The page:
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Maryana Escalante Marun (promotion date: 11 December 2009)

Nanofabrication of bio-inspired architectures with light harvesting proteins

Promotion date: 11. December 2009

Promotor: Prof. Dr. Vinod Subramaniam

Assistant Promotor: Dr. Cees Otto

Nanofabrication techniques were used to control the spatial dimensions and organization of biological assemblies: purified components of the photosynthetic system. Nano-imprint lithography and multivalent host/guest interactions were used as top-down and bottom-up nanofabrication approaches respectively.

A first observation of long-range transport was shown, of excitation energy within a bio-mimetic molecular light-guide.

The assemblies were characterized with AFM imaging in combination with optical imaging (spectral fluorescence microscopy and lifetime measurements) in liquid conditions. Other biological systems studied, were visible fluorescent proteins and α-synuclein.

Was there a special moment during your thesis project, that you remembered well?

Seeing the actual energy-transport, was by far the coolest part. This moment occurred after three years, and was a kind of milestone. The array-building process and the characterizing techniques, require a long-term investment on different aspects of nanotechnology. The observation was a reward for that, so to say.

At this special moment, the project was running alright, by the way. Two chapters were finished by then already.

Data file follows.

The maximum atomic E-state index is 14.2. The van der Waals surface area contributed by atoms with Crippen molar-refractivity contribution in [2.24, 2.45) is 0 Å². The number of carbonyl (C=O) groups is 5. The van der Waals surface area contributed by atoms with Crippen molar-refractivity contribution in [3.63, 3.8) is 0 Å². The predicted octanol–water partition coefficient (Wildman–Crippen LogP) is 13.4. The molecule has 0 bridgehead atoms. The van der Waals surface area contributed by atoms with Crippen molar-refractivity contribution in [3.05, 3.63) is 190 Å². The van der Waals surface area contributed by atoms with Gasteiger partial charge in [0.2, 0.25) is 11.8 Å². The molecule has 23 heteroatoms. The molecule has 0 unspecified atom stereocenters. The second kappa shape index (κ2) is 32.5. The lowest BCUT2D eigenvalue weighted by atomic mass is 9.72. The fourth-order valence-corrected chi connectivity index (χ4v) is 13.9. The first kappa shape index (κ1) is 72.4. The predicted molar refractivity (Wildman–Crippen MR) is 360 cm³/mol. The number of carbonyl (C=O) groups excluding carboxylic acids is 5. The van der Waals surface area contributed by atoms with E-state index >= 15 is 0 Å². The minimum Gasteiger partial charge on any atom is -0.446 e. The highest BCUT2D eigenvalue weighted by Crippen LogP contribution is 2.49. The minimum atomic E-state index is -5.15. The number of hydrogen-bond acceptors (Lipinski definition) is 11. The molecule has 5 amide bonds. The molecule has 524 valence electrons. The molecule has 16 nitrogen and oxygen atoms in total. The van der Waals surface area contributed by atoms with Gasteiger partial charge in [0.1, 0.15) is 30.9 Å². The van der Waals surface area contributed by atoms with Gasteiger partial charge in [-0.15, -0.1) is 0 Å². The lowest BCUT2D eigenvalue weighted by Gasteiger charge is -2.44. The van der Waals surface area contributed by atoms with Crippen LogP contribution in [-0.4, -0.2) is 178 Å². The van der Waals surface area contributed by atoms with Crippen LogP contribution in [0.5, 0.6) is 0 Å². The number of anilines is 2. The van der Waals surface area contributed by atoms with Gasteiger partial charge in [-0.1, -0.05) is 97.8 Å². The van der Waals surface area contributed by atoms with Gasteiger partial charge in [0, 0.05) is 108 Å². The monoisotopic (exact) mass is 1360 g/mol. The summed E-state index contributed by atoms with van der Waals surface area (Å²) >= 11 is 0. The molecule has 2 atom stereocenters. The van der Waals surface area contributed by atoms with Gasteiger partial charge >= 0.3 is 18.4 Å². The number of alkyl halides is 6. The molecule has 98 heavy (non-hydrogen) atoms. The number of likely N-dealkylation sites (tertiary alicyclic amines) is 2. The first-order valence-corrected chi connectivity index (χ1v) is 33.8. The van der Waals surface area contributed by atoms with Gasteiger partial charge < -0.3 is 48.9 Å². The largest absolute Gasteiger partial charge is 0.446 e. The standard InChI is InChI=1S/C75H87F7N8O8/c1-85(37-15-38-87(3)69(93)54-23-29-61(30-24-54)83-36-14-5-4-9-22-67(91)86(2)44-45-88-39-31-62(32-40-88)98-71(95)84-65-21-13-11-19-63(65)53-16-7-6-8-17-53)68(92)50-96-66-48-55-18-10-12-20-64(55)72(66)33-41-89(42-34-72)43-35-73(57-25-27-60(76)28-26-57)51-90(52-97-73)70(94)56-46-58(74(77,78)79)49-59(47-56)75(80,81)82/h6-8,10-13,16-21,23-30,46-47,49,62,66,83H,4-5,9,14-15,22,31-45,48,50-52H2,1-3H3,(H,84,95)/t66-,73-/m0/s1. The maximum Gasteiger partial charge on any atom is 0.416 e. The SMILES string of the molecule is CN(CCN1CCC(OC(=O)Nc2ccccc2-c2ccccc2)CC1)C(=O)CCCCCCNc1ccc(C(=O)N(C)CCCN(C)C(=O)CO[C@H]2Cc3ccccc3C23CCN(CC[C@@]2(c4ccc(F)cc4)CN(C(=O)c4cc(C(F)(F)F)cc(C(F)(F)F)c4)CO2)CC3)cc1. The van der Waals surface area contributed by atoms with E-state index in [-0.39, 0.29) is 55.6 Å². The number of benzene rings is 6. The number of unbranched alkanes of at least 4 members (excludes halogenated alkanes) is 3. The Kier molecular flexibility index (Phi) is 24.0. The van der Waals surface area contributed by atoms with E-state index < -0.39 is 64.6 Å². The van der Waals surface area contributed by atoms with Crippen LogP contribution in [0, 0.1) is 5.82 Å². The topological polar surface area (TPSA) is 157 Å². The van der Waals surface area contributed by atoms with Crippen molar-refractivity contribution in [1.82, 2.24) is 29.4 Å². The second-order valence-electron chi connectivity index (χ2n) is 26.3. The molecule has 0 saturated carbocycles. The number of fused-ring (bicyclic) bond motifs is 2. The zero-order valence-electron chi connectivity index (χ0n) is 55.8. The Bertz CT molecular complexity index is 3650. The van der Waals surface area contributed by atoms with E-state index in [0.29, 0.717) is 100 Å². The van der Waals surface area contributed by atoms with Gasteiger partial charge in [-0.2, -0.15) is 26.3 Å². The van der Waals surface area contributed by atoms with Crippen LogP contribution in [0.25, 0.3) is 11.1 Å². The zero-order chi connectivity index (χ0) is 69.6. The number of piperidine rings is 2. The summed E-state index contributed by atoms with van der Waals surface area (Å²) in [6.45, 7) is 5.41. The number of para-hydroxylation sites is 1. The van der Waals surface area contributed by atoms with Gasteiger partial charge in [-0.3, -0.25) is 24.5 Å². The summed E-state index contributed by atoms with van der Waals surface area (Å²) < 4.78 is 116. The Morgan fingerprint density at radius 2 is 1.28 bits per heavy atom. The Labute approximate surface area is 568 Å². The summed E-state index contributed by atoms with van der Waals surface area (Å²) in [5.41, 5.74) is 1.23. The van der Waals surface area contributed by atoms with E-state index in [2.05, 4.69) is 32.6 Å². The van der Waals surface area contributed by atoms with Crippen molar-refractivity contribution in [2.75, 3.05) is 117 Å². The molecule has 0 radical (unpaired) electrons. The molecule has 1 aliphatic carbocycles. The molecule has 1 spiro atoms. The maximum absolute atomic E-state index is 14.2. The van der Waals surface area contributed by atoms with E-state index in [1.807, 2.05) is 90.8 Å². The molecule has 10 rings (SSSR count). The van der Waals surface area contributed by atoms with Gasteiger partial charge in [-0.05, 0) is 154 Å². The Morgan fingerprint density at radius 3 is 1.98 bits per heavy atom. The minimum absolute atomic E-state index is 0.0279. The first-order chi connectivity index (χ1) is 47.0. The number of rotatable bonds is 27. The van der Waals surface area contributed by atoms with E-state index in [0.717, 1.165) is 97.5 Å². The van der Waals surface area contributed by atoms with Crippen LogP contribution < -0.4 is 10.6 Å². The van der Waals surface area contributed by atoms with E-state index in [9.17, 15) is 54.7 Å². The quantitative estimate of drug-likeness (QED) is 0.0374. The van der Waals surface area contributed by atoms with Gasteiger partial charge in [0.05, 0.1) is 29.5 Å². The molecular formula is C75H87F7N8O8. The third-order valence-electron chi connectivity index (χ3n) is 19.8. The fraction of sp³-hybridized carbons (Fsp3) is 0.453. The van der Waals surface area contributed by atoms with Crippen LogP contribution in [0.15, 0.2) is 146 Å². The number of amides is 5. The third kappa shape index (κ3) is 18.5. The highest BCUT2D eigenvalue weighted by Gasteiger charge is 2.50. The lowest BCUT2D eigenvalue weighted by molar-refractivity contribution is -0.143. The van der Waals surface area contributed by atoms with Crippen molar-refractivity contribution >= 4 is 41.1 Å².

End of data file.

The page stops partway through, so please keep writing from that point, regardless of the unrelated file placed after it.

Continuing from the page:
What is the main difference between this four-years period, in comparison with the master project, in your experience?

The responsibility for your own results is much higher! One has to organize his own experiments, in collaboration with different groups. This was possible thanks to a skilled group of supervisors, staff members, technicians and colleagues who were open to work towards a concrete goal.

I also learned to focus as well. It is necessary to finish each step properly, and then use the outcomes to plan your research further.

You collaborated with a number of groups ...

This was a highly multidisciplinary project, and a successful collaboration between three different chairs from Mesa+: Biophysical Engineering, Molecular nanofabrication, Transducers Science and Technology. Also the Department of Molecular Biology and Biotechnology of the University of Sheffield (UK) participated.

Sometimes it is hard to combine knowledge and techniques from different disciplines but very rewarding at the end.

What are your future plans?

It is time for a change. I would like to work for a company now, doing research that is more directed towards applications, following shorter deadlines.